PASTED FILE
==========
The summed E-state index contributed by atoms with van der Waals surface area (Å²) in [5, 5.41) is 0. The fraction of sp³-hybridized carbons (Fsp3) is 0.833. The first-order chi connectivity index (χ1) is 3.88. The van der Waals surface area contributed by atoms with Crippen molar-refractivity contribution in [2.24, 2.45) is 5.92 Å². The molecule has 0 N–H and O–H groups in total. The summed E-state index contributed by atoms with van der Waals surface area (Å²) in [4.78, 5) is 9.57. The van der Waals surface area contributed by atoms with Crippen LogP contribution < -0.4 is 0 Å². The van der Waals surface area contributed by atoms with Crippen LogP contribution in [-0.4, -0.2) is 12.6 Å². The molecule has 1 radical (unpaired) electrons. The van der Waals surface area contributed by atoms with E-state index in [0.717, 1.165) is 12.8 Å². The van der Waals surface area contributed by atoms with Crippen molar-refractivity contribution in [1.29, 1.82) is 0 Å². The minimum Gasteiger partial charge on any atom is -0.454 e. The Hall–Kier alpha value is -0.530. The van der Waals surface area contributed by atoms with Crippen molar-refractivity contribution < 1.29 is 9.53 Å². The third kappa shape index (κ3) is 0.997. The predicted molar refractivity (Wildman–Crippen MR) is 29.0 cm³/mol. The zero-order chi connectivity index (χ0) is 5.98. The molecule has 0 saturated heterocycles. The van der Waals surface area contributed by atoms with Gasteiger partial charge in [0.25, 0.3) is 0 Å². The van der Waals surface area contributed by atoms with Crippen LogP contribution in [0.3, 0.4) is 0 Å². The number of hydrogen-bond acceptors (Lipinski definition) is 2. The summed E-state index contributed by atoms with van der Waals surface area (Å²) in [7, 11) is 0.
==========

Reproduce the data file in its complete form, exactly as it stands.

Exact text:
The summed E-state index contributed by atoms with van der Waals surface area (Å²) in [5, 5.41) is 0. The fraction of sp³-hybridized carbons (Fsp3) is 0.833. The first-order chi connectivity index (χ1) is 3.88. The van der Waals surface area contributed by atoms with Crippen molar-refractivity contribution in [2.24, 2.45) is 5.92 Å². The molecule has 0 N–H and O–H groups in total. The summed E-state index contributed by atoms with van der Waals surface area (Å²) in [4.78, 5) is 9.57. The van der Waals surface area contributed by atoms with Crippen LogP contribution < -0.4 is 0 Å². The van der Waals surface area contributed by atoms with Crippen LogP contribution in [-0.4, -0.2) is 12.6 Å². The molecule has 1 radical (unpaired) electrons. The van der Waals surface area contributed by atoms with E-state index in [0.717, 1.165) is 12.8 Å². The van der Waals surface area contributed by atoms with Crippen molar-refractivity contribution in [1.29, 1.82) is 0 Å². The minimum Gasteiger partial charge on any atom is -0.454 e. The Hall–Kier alpha value is -0.530. The van der Waals surface area contributed by atoms with Crippen molar-refractivity contribution < 1.29 is 9.53 Å². The third kappa shape index (κ3) is 0.997. The predicted molar refractivity (Wildman–Crippen MR) is 29.0 cm³/mol. The zero-order chi connectivity index (χ0) is 5.98. The molecule has 0 saturated heterocycles. The van der Waals surface area contributed by atoms with Gasteiger partial charge in [0.25, 0.3) is 0 Å². The van der Waals surface area contributed by atoms with Crippen LogP contribution in [0.3, 0.4) is 0 Å². The number of hydrogen-bond acceptors (Lipinski definition) is 2. The summed E-state index contributed by atoms with van der Waals surface area (Å²) in [7, 11) is 0.